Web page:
One of the simplest and most important home air conditioning repairs you can perform is changing the filters. You can hire heating and cooling contractors to perform this home air conditioning repair, but it’s fairly easy to do it yourself.
Your home air conditioning systems can’t operate at full efficiency with clogged filters. When debris begins to pile up against your filter, your air conditioner will have to work harder to pump air out, and you’re likely to see a spike in the cost of your home air conditioning services. Neglecting filter repair can also spread indoor allergens throughout your home.
If you choose to perform this simple home air conditioning repair yourself, here are some steps to follow:
- Find the filter in your air conditioning unit. Even if your air conditioning unit is located outside, you’ll usually find the actual filter in the ductwork inside your home. It may also be inside your furnace unit. Check your owner’s manual to find out where the filters on your specific system are located.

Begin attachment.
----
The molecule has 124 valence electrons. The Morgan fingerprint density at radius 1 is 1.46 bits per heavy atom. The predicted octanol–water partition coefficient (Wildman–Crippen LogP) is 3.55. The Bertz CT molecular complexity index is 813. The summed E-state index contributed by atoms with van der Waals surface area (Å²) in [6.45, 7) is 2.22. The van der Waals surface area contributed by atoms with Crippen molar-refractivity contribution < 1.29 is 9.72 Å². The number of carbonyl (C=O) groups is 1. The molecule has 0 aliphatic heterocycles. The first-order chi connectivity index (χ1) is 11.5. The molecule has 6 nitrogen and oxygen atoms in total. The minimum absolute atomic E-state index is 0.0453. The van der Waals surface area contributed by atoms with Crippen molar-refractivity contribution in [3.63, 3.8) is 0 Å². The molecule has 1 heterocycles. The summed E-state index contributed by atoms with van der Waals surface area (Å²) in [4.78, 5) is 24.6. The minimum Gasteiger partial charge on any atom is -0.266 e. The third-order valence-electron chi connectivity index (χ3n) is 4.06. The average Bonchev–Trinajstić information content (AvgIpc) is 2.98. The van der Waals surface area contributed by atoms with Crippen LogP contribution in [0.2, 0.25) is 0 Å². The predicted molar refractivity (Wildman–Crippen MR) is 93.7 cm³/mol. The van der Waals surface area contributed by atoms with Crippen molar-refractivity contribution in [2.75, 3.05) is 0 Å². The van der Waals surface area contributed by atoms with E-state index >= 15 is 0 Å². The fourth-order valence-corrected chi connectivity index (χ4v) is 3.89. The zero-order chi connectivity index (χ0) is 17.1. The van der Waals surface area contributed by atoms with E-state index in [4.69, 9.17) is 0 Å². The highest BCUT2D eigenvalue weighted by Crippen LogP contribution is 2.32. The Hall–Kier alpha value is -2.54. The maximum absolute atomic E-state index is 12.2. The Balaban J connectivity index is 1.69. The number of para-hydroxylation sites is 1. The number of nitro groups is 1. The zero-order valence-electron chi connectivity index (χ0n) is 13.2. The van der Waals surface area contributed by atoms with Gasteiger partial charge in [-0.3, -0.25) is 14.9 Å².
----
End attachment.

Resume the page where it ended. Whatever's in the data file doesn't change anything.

- Remove the filter. You can do this by removing any screws that are holding the filter in place, but be sure you place the screws somewhere you can find them again. Some filters may be covered by a metal strip. Exercise caution when removing a filter so you don’t damage anything.
- Find out what kind of filter your air conditioner uses. You can do this by measuring the outer dimensions of the old filter or looking for any model numbers or identifying marks. If you’re really unsure, take the old filter with you to the store. When you buy a new filter, there are several quality levels you can choose from. The more you pay, the less often you’ll have to replace your filter.
- Slide the new air filter into the place where your old filter was, and reattach any fasteners or screws. You can usually follow the instructions that come with the filter. Once the filter is secure, put the filter cover or door back on.
You should change your filter every 90 days to keep your system running smoothly. If you’re unsure about the process, there are 301,123 HVAC contractors at 85,469 HVAC businesses in the U.S. ready to help you out.